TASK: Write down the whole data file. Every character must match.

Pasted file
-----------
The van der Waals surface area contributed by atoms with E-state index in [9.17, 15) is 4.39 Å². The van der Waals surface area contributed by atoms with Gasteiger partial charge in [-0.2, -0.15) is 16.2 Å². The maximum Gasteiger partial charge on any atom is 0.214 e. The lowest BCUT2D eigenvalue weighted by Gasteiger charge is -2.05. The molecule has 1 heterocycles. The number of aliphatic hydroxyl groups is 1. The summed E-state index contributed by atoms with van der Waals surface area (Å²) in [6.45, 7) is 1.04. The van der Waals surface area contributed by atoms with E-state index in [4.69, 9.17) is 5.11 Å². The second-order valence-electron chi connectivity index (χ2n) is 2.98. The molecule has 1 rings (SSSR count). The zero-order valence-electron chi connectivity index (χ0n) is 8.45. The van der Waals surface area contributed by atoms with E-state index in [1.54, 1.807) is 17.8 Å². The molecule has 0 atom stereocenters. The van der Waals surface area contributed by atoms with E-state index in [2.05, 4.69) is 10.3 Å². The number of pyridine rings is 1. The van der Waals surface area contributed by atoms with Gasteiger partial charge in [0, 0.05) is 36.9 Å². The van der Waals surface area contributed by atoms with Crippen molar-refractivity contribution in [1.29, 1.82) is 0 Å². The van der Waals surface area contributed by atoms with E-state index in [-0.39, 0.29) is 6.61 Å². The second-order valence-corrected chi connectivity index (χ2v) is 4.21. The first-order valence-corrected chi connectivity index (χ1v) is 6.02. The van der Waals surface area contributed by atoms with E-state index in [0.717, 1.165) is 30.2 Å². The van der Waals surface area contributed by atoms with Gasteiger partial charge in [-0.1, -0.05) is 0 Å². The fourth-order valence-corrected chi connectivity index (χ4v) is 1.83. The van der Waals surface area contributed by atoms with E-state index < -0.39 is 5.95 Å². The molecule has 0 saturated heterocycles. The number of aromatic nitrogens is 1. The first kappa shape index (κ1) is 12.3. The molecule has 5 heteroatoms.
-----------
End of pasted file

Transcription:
The van der Waals surface area contributed by atoms with E-state index in [9.17, 15) is 4.39 Å². The van der Waals surface area contributed by atoms with Gasteiger partial charge in [-0.2, -0.15) is 16.2 Å². The maximum Gasteiger partial charge on any atom is 0.214 e. The lowest BCUT2D eigenvalue weighted by Gasteiger charge is -2.05. The molecule has 1 heterocycles. The number of aliphatic hydroxyl groups is 1. The summed E-state index contributed by atoms with van der Waals surface area (Å²) in [6.45, 7) is 1.04. The van der Waals surface area contributed by atoms with E-state index in [4.69, 9.17) is 5.11 Å². The second-order valence-electron chi connectivity index (χ2n) is 2.98. The molecule has 1 rings (SSSR count). The zero-order valence-electron chi connectivity index (χ0n) is 8.45. The van der Waals surface area contributed by atoms with E-state index in [1.54, 1.807) is 17.8 Å². The molecule has 0 atom stereocenters. The van der Waals surface area contributed by atoms with E-state index in [2.05, 4.69) is 10.3 Å². The number of pyridine rings is 1. The van der Waals surface area contributed by atoms with Gasteiger partial charge in [0, 0.05) is 36.9 Å². The van der Waals surface area contributed by atoms with Crippen molar-refractivity contribution in [1.29, 1.82) is 0 Å². The van der Waals surface area contributed by atoms with E-state index in [-0.39, 0.29) is 6.61 Å². The second-order valence-corrected chi connectivity index (χ2v) is 4.21. The first-order valence-corrected chi connectivity index (χ1v) is 6.02. The van der Waals surface area contributed by atoms with E-state index in [0.717, 1.165) is 30.2 Å². The van der Waals surface area contributed by atoms with Gasteiger partial charge in [-0.1, -0.05) is 0 Å². The fourth-order valence-corrected chi connectivity index (χ4v) is 1.83. The van der Waals surface area contributed by atoms with E-state index < -0.39 is 5.95 Å². The molecule has 0 saturated heterocycles. The number of aromatic nitrogens is 1. The first kappa shape index (κ1) is 12.3. The molecule has 5 heteroatoms.